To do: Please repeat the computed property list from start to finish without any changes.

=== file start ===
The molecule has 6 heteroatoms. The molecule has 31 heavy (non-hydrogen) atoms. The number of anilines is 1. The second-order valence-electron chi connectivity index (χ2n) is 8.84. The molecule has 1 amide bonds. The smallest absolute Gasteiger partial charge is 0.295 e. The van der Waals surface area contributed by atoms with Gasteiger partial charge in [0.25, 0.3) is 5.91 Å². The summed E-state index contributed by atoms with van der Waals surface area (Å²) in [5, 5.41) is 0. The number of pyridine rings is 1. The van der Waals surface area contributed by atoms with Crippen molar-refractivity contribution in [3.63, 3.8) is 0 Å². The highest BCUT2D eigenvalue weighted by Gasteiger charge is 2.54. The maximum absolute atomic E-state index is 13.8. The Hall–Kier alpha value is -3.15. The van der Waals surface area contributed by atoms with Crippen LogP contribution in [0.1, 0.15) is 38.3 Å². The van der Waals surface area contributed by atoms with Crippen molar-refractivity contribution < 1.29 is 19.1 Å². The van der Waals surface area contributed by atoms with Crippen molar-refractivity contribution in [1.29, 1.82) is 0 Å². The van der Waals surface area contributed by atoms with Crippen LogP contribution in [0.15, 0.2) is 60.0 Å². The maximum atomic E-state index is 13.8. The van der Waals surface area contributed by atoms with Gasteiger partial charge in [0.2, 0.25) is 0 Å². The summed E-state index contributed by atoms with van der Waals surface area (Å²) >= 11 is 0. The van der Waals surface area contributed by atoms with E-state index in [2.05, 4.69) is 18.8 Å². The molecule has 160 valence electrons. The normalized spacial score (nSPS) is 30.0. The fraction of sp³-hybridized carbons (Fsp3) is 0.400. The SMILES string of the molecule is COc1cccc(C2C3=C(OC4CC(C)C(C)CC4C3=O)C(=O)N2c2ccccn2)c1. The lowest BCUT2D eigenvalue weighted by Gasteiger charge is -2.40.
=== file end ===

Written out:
The molecule has 6 heteroatoms. The molecule has 31 heavy (non-hydrogen) atoms. The number of anilines is 1. The second-order valence-electron chi connectivity index (χ2n) is 8.84. The molecule has 1 amide bonds. The smallest absolute Gasteiger partial charge is 0.295 e. The van der Waals surface area contributed by atoms with Gasteiger partial charge in [0.25, 0.3) is 5.91 Å². The summed E-state index contributed by atoms with van der Waals surface area (Å²) in [5, 5.41) is 0. The number of pyridine rings is 1. The van der Waals surface area contributed by atoms with Crippen molar-refractivity contribution in [3.63, 3.8) is 0 Å². The highest BCUT2D eigenvalue weighted by Gasteiger charge is 2.54. The maximum absolute atomic E-state index is 13.8. The Hall–Kier alpha value is -3.15. The van der Waals surface area contributed by atoms with Crippen LogP contribution in [0.1, 0.15) is 38.3 Å². The van der Waals surface area contributed by atoms with Crippen molar-refractivity contribution < 1.29 is 19.1 Å². The van der Waals surface area contributed by atoms with Crippen molar-refractivity contribution in [1.29, 1.82) is 0 Å². The van der Waals surface area contributed by atoms with Crippen LogP contribution in [0.15, 0.2) is 60.0 Å². The maximum atomic E-state index is 13.8. The van der Waals surface area contributed by atoms with Gasteiger partial charge in [0.2, 0.25) is 0 Å². The summed E-state index contributed by atoms with van der Waals surface area (Å²) >= 11 is 0. The van der Waals surface area contributed by atoms with E-state index in [2.05, 4.69) is 18.8 Å². The molecule has 160 valence electrons. The normalized spacial score (nSPS) is 30.0. The fraction of sp³-hybridized carbons (Fsp3) is 0.400. The SMILES string of the molecule is COc1cccc(C2C3=C(OC4CC(C)C(C)CC4C3=O)C(=O)N2c2ccccn2)c1. The lowest BCUT2D eigenvalue weighted by Gasteiger charge is -2.40.